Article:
NCTE's report builds on a report from this past March by the Center for American Progress, Living in Dual Shadows.
It is more difficult to be an immigrant who is a trans person. They treat you differently when you are detained.Vasquez fled El Salvador at 16…half her life ago. After missing the time deadline for applying for asylum and spending 12 years in the country, she was arrested and detained by authorities and placed in a facility in which she was beaten and sexually assaulted.
[US Law allows individuals to claim asylum if they have a well-founded fear of persecution by the government of their home country based on their gender identity. Thus, given the widespread persecution of transpeople worldwide, many of the undocumented transgender immigrants would qualify for asylum. But most undocumented transgender immigrants have no idea this is so…and if detained are not provided legal counsel, and often will spend the day upon which their asylum deadline passes in detention. Should that happen, the best they can hope for his a "withholding of removal", which unfortunately comes with the permanent ban from becoming a US citizen.]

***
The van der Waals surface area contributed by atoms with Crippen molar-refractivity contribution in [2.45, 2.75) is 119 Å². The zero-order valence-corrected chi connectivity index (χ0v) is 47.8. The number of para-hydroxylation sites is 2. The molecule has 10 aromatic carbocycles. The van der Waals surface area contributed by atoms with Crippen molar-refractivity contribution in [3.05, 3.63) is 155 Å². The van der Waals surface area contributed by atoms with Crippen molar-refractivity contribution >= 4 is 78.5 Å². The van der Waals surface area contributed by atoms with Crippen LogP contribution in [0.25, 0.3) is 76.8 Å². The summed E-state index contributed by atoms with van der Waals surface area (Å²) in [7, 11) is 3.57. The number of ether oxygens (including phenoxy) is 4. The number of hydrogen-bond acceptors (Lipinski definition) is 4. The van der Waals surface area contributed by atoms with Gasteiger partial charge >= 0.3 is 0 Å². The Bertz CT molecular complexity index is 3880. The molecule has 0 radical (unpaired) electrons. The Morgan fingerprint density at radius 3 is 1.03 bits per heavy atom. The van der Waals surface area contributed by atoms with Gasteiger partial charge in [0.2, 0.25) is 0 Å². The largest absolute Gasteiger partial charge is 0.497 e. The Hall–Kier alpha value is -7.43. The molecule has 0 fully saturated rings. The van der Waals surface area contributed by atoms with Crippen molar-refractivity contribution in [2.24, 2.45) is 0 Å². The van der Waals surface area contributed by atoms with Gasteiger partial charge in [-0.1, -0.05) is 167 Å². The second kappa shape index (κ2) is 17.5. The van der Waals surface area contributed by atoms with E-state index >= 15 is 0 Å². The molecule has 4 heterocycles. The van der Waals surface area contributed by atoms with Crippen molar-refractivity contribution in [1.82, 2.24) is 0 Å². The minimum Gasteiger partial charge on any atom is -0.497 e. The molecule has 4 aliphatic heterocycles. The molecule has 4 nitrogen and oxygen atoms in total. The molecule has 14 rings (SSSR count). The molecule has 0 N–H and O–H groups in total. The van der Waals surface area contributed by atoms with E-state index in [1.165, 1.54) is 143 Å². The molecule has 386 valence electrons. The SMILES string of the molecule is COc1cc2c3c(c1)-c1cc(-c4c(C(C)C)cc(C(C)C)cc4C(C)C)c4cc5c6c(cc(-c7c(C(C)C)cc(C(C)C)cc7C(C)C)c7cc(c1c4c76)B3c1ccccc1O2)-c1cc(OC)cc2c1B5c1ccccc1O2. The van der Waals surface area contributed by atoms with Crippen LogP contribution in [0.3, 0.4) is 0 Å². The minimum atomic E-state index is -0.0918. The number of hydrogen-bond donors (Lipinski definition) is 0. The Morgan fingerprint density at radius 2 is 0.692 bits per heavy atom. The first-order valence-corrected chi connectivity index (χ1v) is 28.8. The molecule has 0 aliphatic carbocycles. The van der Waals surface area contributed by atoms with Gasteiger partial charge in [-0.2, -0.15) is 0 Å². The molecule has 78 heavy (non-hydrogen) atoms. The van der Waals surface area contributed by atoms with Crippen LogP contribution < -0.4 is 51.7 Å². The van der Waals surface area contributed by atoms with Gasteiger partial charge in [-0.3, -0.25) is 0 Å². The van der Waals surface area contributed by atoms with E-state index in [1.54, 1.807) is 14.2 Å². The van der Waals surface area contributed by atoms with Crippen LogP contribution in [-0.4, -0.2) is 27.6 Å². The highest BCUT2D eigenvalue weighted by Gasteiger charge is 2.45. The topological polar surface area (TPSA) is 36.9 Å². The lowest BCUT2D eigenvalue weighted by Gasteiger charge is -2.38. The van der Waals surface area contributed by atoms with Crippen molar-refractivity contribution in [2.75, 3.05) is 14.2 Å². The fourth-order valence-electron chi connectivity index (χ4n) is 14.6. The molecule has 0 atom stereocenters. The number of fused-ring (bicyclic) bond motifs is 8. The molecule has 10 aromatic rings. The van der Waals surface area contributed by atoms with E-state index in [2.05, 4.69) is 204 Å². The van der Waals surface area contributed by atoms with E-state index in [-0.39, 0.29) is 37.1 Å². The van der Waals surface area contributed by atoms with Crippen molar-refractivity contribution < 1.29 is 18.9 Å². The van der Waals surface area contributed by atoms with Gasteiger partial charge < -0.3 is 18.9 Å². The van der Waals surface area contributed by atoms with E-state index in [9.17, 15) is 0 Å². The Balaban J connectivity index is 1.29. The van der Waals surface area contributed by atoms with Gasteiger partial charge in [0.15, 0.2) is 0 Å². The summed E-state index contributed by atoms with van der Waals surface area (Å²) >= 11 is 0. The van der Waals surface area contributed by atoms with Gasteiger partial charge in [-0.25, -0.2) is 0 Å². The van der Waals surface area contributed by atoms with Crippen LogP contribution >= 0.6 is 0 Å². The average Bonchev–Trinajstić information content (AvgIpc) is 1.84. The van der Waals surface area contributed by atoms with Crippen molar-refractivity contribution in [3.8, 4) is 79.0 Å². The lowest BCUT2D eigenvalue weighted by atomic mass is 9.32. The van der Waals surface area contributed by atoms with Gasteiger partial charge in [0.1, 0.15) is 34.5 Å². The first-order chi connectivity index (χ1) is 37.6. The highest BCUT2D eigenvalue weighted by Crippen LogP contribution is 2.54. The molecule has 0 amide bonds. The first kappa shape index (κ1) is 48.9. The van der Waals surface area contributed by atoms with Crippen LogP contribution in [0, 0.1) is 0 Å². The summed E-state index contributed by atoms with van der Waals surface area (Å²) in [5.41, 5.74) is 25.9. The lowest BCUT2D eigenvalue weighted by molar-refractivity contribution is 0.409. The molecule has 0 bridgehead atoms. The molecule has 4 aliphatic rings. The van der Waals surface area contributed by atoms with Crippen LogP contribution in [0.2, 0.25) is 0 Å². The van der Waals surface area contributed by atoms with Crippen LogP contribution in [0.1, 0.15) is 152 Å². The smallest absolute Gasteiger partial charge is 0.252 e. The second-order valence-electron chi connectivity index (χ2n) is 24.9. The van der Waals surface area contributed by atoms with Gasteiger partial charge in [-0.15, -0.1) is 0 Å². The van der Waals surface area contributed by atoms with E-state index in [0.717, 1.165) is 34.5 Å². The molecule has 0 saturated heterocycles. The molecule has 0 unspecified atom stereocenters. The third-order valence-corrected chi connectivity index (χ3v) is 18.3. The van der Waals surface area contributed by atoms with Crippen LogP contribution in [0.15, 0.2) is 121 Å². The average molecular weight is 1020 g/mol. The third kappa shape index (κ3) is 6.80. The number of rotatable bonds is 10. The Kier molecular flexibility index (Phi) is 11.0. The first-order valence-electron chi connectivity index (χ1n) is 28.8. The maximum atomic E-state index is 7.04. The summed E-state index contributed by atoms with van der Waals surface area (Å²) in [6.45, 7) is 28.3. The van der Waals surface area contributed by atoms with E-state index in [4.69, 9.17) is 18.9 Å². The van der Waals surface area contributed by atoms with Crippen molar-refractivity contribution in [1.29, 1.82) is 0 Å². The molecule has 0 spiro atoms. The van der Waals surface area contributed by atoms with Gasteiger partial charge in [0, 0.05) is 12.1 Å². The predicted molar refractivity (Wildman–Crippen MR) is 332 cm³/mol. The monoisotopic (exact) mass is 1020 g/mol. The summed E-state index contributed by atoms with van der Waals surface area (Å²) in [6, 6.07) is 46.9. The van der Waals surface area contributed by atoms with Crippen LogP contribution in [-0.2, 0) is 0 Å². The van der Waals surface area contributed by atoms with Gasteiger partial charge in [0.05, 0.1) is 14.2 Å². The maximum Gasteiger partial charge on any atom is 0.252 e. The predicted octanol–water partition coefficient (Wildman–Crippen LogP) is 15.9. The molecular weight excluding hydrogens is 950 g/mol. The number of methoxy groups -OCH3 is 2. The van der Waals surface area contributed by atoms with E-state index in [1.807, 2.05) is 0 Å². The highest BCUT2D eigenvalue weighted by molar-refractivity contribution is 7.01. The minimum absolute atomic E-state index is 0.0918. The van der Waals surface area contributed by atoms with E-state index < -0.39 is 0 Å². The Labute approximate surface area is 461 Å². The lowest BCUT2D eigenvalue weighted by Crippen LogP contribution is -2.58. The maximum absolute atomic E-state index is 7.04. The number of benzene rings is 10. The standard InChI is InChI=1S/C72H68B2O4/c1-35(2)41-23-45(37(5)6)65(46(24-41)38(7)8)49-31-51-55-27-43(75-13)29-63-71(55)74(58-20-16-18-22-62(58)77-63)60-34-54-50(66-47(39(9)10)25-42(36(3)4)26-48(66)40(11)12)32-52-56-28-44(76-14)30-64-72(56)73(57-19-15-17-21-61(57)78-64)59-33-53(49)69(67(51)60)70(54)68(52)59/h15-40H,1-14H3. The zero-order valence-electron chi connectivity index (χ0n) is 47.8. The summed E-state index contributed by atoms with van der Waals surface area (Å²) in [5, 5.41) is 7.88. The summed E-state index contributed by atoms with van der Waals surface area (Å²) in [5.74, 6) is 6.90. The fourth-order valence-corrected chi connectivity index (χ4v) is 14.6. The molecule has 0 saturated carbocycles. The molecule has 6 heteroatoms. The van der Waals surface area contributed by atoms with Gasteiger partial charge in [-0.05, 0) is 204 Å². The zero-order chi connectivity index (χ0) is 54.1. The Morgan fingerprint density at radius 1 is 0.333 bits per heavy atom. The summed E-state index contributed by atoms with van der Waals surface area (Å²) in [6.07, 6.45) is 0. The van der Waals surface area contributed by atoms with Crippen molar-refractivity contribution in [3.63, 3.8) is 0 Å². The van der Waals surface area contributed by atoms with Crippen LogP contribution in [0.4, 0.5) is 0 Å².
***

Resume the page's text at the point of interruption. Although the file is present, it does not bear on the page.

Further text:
Having no legal representation, she was deported back to El Salvador in 2009. She immediately returned to the US, but was apprehended and placed in detention again, for seven more months, before being deported again. She returned to the US again…but this time contacted a public defender, who won an order withholding her removal from the country.